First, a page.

China could be the origin of the plague that hit Europe thrice, a study by a team of medical geneticists said.

Europe had two massive plague attacks - one that began in 1347, called the Black Death that wiped a third of the European population. The plague continued for centuries till its last major outbreak called the Great Plague of London from 1665 to 1666. Analyses done in ancient DNA and proteins from mass burial grounds across Europe, led to the conclusion that Black Death was brought about by Yersinia Pestis.

Medical geneticists led by Mark Achtman of University College Cork in Ireland have found that the three massive plague attacks have been linked to a common family tree of the virus. The virus family originated in China. Plague could have reached from China to other parts of the world through the Silk Road and in Africa, through voyages of the Chinese admiral Zheng He.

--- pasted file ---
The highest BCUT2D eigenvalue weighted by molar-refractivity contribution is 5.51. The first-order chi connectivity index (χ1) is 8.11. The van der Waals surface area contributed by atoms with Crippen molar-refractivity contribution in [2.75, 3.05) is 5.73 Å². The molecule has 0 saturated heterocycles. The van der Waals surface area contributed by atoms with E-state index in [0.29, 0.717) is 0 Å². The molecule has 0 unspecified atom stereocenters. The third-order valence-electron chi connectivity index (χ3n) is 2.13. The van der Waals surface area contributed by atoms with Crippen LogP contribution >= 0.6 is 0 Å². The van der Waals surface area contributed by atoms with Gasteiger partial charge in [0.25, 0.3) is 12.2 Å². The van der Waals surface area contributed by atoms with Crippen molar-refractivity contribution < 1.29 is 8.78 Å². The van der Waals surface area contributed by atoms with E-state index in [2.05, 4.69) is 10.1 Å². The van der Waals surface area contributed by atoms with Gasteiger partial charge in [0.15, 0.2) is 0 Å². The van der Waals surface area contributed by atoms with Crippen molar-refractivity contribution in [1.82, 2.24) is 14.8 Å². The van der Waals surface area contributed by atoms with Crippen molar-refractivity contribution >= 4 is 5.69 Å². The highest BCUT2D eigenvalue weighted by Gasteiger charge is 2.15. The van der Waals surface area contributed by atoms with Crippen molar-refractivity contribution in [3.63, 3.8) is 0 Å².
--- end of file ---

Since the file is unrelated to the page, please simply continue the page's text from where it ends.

In the issue of Nature Genetics published online Sunday, they conclude that all three of the great waves of plague originated from China, where the root of their tree is situated. Plague would have reached Europe across the Silk Road, they say. An epidemic of plague that reached East Africa was probably spread by the voyages of the Chinese admiral Zheng He who led a fleet of 300 ships to Africa in 1409.

“What’s exciting is that we are able to reconstruct the historical routes of bacterial disease over centuries,” Dr. Achtman said.

The likely origin of the plague in China has nothing to do with its people or crowded cities, Dr. Achtman said